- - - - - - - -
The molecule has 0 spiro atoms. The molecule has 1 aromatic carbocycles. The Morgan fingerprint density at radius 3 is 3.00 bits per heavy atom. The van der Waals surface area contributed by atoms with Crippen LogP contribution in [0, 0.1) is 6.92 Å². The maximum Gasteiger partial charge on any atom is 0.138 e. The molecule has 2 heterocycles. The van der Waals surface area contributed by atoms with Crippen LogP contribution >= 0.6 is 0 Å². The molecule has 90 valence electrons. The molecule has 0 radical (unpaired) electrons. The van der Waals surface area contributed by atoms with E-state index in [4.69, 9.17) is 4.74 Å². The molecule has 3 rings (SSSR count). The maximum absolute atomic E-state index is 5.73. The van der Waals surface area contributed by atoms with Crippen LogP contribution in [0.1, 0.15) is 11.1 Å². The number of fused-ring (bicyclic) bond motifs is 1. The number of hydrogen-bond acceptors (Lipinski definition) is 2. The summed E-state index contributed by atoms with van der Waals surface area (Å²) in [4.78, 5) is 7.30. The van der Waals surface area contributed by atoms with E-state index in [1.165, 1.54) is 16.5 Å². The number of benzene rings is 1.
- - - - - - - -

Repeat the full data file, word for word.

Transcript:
The molecule has 0 spiro atoms. The molecule has 1 aromatic carbocycles. The Morgan fingerprint density at radius 3 is 3.00 bits per heavy atom. The van der Waals surface area contributed by atoms with Crippen LogP contribution in [0, 0.1) is 6.92 Å². The maximum Gasteiger partial charge on any atom is 0.138 e. The molecule has 2 heterocycles. The van der Waals surface area contributed by atoms with Crippen LogP contribution >= 0.6 is 0 Å². The molecule has 90 valence electrons. The molecule has 0 radical (unpaired) electrons. The van der Waals surface area contributed by atoms with E-state index in [4.69, 9.17) is 4.74 Å². The molecule has 3 rings (SSSR count). The maximum absolute atomic E-state index is 5.73. The van der Waals surface area contributed by atoms with Crippen LogP contribution in [0.1, 0.15) is 11.1 Å². The number of fused-ring (bicyclic) bond motifs is 1. The number of hydrogen-bond acceptors (Lipinski definition) is 2. The summed E-state index contributed by atoms with van der Waals surface area (Å²) in [4.78, 5) is 7.30. The van der Waals surface area contributed by atoms with E-state index in [1.165, 1.54) is 16.5 Å². The number of benzene rings is 1.